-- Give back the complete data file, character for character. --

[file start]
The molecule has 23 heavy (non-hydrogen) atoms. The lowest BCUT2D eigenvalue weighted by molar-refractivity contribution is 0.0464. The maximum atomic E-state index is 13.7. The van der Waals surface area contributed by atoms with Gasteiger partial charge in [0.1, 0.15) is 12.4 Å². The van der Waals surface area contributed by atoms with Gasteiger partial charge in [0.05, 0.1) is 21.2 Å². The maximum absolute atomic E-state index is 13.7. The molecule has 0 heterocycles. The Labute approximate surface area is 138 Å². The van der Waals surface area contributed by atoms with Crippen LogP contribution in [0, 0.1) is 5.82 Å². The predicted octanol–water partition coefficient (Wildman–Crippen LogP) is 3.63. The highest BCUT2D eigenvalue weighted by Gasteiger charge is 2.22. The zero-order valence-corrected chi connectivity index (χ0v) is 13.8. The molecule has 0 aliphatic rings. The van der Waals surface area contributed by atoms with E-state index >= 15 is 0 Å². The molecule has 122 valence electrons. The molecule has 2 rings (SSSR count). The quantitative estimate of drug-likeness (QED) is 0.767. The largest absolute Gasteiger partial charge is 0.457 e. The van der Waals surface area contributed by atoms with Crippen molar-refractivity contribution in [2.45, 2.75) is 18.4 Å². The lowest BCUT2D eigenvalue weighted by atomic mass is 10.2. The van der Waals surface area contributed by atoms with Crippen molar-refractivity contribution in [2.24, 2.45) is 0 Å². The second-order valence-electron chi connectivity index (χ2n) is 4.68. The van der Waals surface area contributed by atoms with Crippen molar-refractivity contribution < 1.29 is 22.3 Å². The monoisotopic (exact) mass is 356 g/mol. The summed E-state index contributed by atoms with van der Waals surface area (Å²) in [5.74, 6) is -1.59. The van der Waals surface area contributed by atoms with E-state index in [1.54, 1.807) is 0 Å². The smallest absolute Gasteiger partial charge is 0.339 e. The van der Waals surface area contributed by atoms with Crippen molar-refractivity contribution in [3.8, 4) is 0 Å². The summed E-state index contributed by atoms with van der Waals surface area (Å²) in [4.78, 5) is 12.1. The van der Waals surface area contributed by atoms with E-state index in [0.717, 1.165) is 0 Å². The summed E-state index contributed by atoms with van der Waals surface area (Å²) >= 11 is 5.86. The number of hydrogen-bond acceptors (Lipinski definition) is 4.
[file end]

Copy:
The molecule has 23 heavy (non-hydrogen) atoms. The lowest BCUT2D eigenvalue weighted by molar-refractivity contribution is 0.0464. The maximum atomic E-state index is 13.7. The van der Waals surface area contributed by atoms with Gasteiger partial charge in [0.1, 0.15) is 12.4 Å². The van der Waals surface area contributed by atoms with Gasteiger partial charge in [0.05, 0.1) is 21.2 Å². The maximum absolute atomic E-state index is 13.7. The molecule has 0 heterocycles. The Labute approximate surface area is 138 Å². The van der Waals surface area contributed by atoms with Crippen LogP contribution in [0, 0.1) is 5.82 Å². The predicted octanol–water partition coefficient (Wildman–Crippen LogP) is 3.63. The highest BCUT2D eigenvalue weighted by Gasteiger charge is 2.22. The zero-order valence-corrected chi connectivity index (χ0v) is 13.8. The molecule has 0 aliphatic rings. The van der Waals surface area contributed by atoms with E-state index >= 15 is 0 Å². The molecule has 122 valence electrons. The molecule has 2 rings (SSSR count). The quantitative estimate of drug-likeness (QED) is 0.767. The largest absolute Gasteiger partial charge is 0.457 e. The van der Waals surface area contributed by atoms with Crippen molar-refractivity contribution in [2.45, 2.75) is 18.4 Å². The lowest BCUT2D eigenvalue weighted by atomic mass is 10.2. The van der Waals surface area contributed by atoms with Crippen molar-refractivity contribution in [2.24, 2.45) is 0 Å². The second-order valence-electron chi connectivity index (χ2n) is 4.68. The van der Waals surface area contributed by atoms with Crippen molar-refractivity contribution < 1.29 is 22.3 Å². The monoisotopic (exact) mass is 356 g/mol. The summed E-state index contributed by atoms with van der Waals surface area (Å²) in [5.74, 6) is -1.59. The van der Waals surface area contributed by atoms with E-state index in [1.54, 1.807) is 0 Å². The smallest absolute Gasteiger partial charge is 0.339 e. The van der Waals surface area contributed by atoms with Crippen molar-refractivity contribution in [3.8, 4) is 0 Å². The summed E-state index contributed by atoms with van der Waals surface area (Å²) in [4.78, 5) is 12.1. The van der Waals surface area contributed by atoms with E-state index in [0.717, 1.165) is 0 Å². The summed E-state index contributed by atoms with van der Waals surface area (Å²) >= 11 is 5.86. The number of hydrogen-bond acceptors (Lipinski definition) is 4.